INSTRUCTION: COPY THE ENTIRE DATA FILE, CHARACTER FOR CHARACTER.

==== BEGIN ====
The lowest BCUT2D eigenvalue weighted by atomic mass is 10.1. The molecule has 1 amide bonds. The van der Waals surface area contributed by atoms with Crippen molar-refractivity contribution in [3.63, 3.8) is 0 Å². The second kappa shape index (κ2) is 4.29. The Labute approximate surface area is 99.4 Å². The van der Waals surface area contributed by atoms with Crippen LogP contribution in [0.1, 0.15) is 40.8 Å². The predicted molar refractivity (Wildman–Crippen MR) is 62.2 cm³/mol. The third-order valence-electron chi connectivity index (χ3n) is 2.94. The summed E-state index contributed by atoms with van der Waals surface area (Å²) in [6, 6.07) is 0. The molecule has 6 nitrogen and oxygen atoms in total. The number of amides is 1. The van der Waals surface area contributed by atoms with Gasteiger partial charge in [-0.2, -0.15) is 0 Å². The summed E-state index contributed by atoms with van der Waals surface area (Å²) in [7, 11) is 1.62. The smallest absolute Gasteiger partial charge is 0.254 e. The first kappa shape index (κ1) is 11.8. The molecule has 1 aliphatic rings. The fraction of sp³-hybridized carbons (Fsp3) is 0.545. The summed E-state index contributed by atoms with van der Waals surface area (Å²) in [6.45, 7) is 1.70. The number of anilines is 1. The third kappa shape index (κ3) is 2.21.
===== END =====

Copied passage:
The lowest BCUT2D eigenvalue weighted by atomic mass is 10.1. The molecule has 1 amide bonds. The van der Waals surface area contributed by atoms with Crippen molar-refractivity contribution in [3.63, 3.8) is 0 Å². The second kappa shape index (κ2) is 4.29. The Labute approximate surface area is 99.4 Å². The van der Waals surface area contributed by atoms with Crippen LogP contribution in [0.1, 0.15) is 40.8 Å². The predicted molar refractivity (Wildman–Crippen MR) is 62.2 cm³/mol. The third-order valence-electron chi connectivity index (χ3n) is 2.94. The summed E-state index contributed by atoms with van der Waals surface area (Å²) in [6, 6.07) is 0. The molecule has 6 nitrogen and oxygen atoms in total. The number of amides is 1. The van der Waals surface area contributed by atoms with Gasteiger partial charge in [-0.2, -0.15) is 0 Å². The summed E-state index contributed by atoms with van der Waals surface area (Å²) in [7, 11) is 1.62. The smallest absolute Gasteiger partial charge is 0.254 e. The first kappa shape index (κ1) is 11.8. The molecule has 1 aliphatic rings. The fraction of sp³-hybridized carbons (Fsp3) is 0.545. The summed E-state index contributed by atoms with van der Waals surface area (Å²) in [6.45, 7) is 1.70. The number of anilines is 1. The third kappa shape index (κ3) is 2.21.